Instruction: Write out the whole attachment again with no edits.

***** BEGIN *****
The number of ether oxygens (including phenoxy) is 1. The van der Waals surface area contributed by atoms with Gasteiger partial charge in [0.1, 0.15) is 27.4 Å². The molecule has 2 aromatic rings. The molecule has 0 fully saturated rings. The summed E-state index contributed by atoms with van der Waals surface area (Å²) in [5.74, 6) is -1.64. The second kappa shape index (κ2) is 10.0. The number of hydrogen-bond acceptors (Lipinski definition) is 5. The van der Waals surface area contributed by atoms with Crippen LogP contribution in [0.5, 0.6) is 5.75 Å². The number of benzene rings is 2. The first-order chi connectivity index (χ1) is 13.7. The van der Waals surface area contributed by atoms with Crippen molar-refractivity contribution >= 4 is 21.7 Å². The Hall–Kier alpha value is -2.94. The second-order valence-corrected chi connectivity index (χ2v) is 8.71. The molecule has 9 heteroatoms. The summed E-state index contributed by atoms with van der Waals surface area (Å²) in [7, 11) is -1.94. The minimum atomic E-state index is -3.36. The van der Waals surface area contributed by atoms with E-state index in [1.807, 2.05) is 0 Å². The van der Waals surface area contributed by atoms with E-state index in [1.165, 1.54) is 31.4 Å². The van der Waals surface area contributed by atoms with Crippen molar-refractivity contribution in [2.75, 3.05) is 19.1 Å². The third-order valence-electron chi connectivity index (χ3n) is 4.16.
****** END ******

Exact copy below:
The number of ether oxygens (including phenoxy) is 1. The van der Waals surface area contributed by atoms with Gasteiger partial charge in [0.1, 0.15) is 27.4 Å². The molecule has 2 aromatic rings. The molecule has 0 fully saturated rings. The summed E-state index contributed by atoms with van der Waals surface area (Å²) in [5.74, 6) is -1.64. The second kappa shape index (κ2) is 10.0. The number of hydrogen-bond acceptors (Lipinski definition) is 5. The van der Waals surface area contributed by atoms with Crippen LogP contribution in [0.5, 0.6) is 5.75 Å². The number of benzene rings is 2. The first-order chi connectivity index (χ1) is 13.7. The van der Waals surface area contributed by atoms with Crippen molar-refractivity contribution >= 4 is 21.7 Å². The Hall–Kier alpha value is -2.94. The second-order valence-corrected chi connectivity index (χ2v) is 8.71. The molecule has 9 heteroatoms. The summed E-state index contributed by atoms with van der Waals surface area (Å²) in [7, 11) is -1.94. The minimum atomic E-state index is -3.36. The van der Waals surface area contributed by atoms with E-state index in [1.807, 2.05) is 0 Å². The van der Waals surface area contributed by atoms with E-state index in [1.165, 1.54) is 31.4 Å². The van der Waals surface area contributed by atoms with Crippen molar-refractivity contribution in [2.75, 3.05) is 19.1 Å². The third-order valence-electron chi connectivity index (χ3n) is 4.16.